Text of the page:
Romanian low-cost air carrier Blue Air suspended all flights from Wednesday until 12 September, spreading concern among analysts that Cyprus could feel the knock-on effect.
Blue Air carries out some seven weekly flights from Larnaca Airport to Athens and destinations in Romania.
The airline said it would be grounding all aircraft upon their return to Romania as it cannot make payments to staff and providers.
The company said it has no access to its bank accounts as Romanian authorities have blocked them due to its failure to pay €2 mln in fines for cancelling more than 11,000 flights between April 2021 and April 2022.
Blue Air entered a debt restructuring agreement in 2020 as it took a hit from the COVID-19 pandemic.
Tourism stakeholders fear that more low-cost airlines could follow in Blue Air’s footsteps.
In comments to the Financial Mirror, Charis Papacharalambous, spokesperson of the Association of Cyprus Travel Agents, said that although Blue Air’s contribution to Cyprus connectivity is small, it is still a blow.
“Considering the airline carries out scheduled flights to Cypriot’s favourite destinations, Athens, this could spell problems for the island’s connectivity,” said Papacharalambous.
He said that although Blue Air’s announcement was unexpected, stakeholders believe smaller airlines face difficulties after two and a half years of COVID and travel restrictions.
“The real problems will begin if the airline does not come back online, and more follow.”
Cyprus authorities fought tooth and nail to keep the island’s connectivity intact during the pandemic, but the war in Ukraine dealt another blow.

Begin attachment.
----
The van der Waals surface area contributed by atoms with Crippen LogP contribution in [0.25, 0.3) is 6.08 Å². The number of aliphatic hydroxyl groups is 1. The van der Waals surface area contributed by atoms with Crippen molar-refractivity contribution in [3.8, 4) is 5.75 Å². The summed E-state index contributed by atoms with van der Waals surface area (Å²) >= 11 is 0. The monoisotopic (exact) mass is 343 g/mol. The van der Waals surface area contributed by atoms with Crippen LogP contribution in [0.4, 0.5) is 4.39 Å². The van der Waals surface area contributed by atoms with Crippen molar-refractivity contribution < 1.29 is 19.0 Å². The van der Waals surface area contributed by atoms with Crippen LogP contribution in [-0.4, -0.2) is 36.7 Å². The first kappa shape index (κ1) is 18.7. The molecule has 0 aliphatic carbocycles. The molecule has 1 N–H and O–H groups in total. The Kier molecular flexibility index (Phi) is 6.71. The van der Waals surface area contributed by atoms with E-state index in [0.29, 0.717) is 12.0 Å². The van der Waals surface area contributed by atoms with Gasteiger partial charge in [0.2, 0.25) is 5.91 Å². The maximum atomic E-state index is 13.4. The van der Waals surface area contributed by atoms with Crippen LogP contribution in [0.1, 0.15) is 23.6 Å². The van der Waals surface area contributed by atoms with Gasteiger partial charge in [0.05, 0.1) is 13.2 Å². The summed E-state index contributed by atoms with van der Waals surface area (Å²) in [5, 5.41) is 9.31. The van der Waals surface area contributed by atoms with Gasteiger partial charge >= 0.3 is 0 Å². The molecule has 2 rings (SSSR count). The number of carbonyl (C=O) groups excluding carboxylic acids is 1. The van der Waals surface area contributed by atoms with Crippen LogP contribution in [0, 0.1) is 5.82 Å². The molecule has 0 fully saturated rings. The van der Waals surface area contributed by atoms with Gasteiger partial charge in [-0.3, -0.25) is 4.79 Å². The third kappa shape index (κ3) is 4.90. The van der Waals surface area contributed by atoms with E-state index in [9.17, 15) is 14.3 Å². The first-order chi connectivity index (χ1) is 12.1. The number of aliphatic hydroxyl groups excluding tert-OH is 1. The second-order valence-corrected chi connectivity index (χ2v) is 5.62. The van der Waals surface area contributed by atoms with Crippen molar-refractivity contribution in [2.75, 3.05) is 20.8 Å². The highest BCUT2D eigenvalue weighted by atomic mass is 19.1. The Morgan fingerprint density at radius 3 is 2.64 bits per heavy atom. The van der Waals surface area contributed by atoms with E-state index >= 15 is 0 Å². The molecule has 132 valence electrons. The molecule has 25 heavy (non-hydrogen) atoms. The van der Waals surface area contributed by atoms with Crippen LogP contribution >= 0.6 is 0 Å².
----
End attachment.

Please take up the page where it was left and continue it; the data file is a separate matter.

According to analysts, Europe’s weaker airlines face a heightened risk of collapse this winter as nations that rescued carriers during the Covid crisis focus support elsewhere amid rising inflation, said Sanford C. Bernstein, widely recognised as a premier sell-side research firm.
Sanford C. Bernstein argues that while the pandemic brought few airline failures in the region amid a deluge of aid payments, carriers now face a squeeze from higher fuel and labour costs combined with a seasonal decline in travel.
“Smaller carriers in Central and Eastern Europe will be most vulnerable,” Bernstein analysts Alex Irving and Clementine Flinois told Bloomberg.
They said the most exposed carriers include one from Cyprus and two from Albania, as well as airlines based in Belarus, Bulgaria, the Czech Republic, Georgia, Moldova, and Romania.
“That should favour the strongest players in Eastern Europe, chiefly Budapest-based Wizz and Ryanair, according to Bernstein, which it said have the ability to rapidly allocate jets to newly vacated markets,” said the analysts.
Cyprus-based airlines TUS Air and Cyprus Airways refute any notion they are trouble but said they are expanding their flight schedule.